The RFEF, the Spanish soccer federation, has requested to join the lawsuit launched by Athletic Club, Barcelona, and Real Madrid to challenge the €1.99 billion ($2.3 billion) commercial agreement between the top-flight LaLiga and private equity firm CVC.

The national body has joined forces with the three clubs and called for an "annulment of the agreement and of the operation itself".

The RFEF made its request on Wednesday (February 2) to the Court of First Instance number 15 of Madrid.

In its statement, the federation stated that it has been forced to take this action to protect its rights and those of non-professional clubs and to “prevent Spanish football from being conditioned for the next 50 years.”

The Spanish body went on to say: “The RFEF shares the criteria of the three claimant clubs on this point and maintains that incalculable damage is being caused to Spanish football, with only the league, together with the CVC fund, benefiting from this agreement.

“In addition, the federation understands that the LNFP (LaLiga) has taken advantage of the moment of economic weakness of the clubs in the current scenario and that it exceeds its powers with audiovisual rights.

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“It is once again made clear that the agreement between the LNFP and CVC increases inequality and makes an evolution of the format of professional football competition in Spain impossible in a capital and definitive way.”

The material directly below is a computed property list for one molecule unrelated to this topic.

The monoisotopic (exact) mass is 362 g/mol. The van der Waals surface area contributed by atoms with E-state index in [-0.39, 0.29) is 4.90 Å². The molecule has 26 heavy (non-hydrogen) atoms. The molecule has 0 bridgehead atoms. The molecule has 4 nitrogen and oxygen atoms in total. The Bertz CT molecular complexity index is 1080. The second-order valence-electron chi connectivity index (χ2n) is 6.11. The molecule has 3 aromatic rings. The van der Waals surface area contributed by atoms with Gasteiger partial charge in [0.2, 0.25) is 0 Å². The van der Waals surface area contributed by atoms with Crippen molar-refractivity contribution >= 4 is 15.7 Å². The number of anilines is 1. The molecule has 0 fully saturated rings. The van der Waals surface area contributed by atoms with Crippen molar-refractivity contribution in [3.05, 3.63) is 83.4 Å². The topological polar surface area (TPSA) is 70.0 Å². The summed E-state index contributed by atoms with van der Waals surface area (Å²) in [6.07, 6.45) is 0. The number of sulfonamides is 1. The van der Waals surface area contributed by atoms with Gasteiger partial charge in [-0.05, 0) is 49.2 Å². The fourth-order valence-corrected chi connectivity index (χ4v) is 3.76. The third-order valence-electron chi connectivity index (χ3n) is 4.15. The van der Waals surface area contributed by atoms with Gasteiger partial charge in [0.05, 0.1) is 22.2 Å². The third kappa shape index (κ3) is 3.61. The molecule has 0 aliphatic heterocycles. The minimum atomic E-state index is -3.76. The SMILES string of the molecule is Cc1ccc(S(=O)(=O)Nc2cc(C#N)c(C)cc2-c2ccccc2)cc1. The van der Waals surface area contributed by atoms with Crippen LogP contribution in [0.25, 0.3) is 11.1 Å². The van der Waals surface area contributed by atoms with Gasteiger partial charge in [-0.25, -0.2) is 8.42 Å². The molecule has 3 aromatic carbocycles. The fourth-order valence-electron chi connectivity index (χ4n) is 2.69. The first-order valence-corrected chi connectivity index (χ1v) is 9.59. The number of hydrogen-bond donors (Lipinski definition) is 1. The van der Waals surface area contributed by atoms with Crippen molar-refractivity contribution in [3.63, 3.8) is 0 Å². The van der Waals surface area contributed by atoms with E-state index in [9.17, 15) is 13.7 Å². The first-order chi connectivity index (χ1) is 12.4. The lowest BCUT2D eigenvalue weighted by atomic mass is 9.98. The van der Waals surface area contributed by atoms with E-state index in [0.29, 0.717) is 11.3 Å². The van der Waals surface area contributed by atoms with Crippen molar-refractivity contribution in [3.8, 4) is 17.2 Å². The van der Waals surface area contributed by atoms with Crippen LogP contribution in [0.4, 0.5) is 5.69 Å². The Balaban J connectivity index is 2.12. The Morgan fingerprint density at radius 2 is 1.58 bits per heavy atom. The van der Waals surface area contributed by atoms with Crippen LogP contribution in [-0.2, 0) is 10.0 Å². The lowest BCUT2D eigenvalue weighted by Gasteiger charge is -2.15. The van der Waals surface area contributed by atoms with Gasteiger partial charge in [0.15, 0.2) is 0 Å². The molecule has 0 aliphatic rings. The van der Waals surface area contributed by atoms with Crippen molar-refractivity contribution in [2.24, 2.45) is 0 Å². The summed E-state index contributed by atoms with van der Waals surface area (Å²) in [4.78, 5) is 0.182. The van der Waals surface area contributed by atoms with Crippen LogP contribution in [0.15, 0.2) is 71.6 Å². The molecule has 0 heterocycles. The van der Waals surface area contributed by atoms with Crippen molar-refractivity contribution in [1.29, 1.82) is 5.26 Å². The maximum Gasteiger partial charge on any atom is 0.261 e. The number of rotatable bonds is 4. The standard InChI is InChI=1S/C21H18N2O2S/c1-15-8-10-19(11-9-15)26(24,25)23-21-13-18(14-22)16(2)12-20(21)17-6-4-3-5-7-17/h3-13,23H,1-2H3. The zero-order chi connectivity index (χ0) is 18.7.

The Madrid court recently admitted the civil lawsuit filed by the teams, with a hearing date set for February 24.

Athletic, Barcelona, and Real Madrid sued LaLiga and CVC over their recently concluded ‘LaLiga Impulso’ (Boost LaLiga) claiming the partnership will cause “irreparable damage to the Spanish soccer sector as a whole”.

A total of 37 clubs across Spain’s top two divisions voted in favor of the commercial tie-up in December and recently received an initial financial injection of €400 million from the deal last month, and a further €298 million this week.

Initially, CVC agreed to invest around €2.7 billion but with Athletic Club, Barcelona, and Real Madrid, as well as two other teams, opting out of the deal, which saw the firm reduce the figure accordingly in order to only support the clubs in favor of the move.

LaLiga agreed that the teams in opposition will not relinquish their broadcast rights income, but will not receive a share of the CVC money.

LaLiga and CVC this week also formed a new holding company known as LaLiga Group.

The league has transferred its business areas to the new LaLiga Group International holding company, in which CVC will hold an 8% stake for the duration of the partnership.

The RFEF will now enter into yet another legal case with LaLiga as the two parties have been involved in a bitter power struggle across a wide range of issues in recent years with no love lost between respective presidents Luis Rubiales and Javier Tebas.

Among the most recent cases, LaLiga won a protracted legal battle against the national federation to schedule weekly matches on Monday and Friday nights moving forward.

The Spanish top-tier also has a long-held ambition to stage regular season games overseas but plans for such matches in the US have to date been scuppered by opposition from the RFEF and soccer's international governing bodies.